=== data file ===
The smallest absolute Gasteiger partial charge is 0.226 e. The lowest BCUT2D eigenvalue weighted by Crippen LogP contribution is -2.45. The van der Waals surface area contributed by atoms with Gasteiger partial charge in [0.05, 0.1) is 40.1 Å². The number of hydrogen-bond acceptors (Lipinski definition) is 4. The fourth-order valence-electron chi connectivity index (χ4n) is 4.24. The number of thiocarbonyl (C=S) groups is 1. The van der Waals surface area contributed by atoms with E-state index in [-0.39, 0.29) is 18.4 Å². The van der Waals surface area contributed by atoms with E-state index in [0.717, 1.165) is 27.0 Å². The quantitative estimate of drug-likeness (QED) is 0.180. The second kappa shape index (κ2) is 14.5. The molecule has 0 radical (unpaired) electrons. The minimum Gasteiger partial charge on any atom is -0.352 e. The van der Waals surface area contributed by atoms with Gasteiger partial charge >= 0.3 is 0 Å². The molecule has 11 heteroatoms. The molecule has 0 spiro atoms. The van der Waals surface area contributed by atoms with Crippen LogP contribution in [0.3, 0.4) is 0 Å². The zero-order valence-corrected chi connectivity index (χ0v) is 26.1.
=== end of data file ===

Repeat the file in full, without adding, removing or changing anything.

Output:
The smallest absolute Gasteiger partial charge is 0.226 e. The lowest BCUT2D eigenvalue weighted by Crippen LogP contribution is -2.45. The van der Waals surface area contributed by atoms with Gasteiger partial charge in [0.05, 0.1) is 40.1 Å². The number of hydrogen-bond acceptors (Lipinski definition) is 4. The fourth-order valence-electron chi connectivity index (χ4n) is 4.24. The number of thiocarbonyl (C=S) groups is 1. The van der Waals surface area contributed by atoms with E-state index in [-0.39, 0.29) is 18.4 Å². The van der Waals surface area contributed by atoms with E-state index in [0.717, 1.165) is 27.0 Å². The quantitative estimate of drug-likeness (QED) is 0.180. The second kappa shape index (κ2) is 14.5. The molecule has 0 radical (unpaired) electrons. The minimum Gasteiger partial charge on any atom is -0.352 e. The van der Waals surface area contributed by atoms with Gasteiger partial charge >= 0.3 is 0 Å². The molecule has 11 heteroatoms. The molecule has 0 spiro atoms. The van der Waals surface area contributed by atoms with Crippen LogP contribution in [0.3, 0.4) is 0 Å². The zero-order valence-corrected chi connectivity index (χ0v) is 26.1.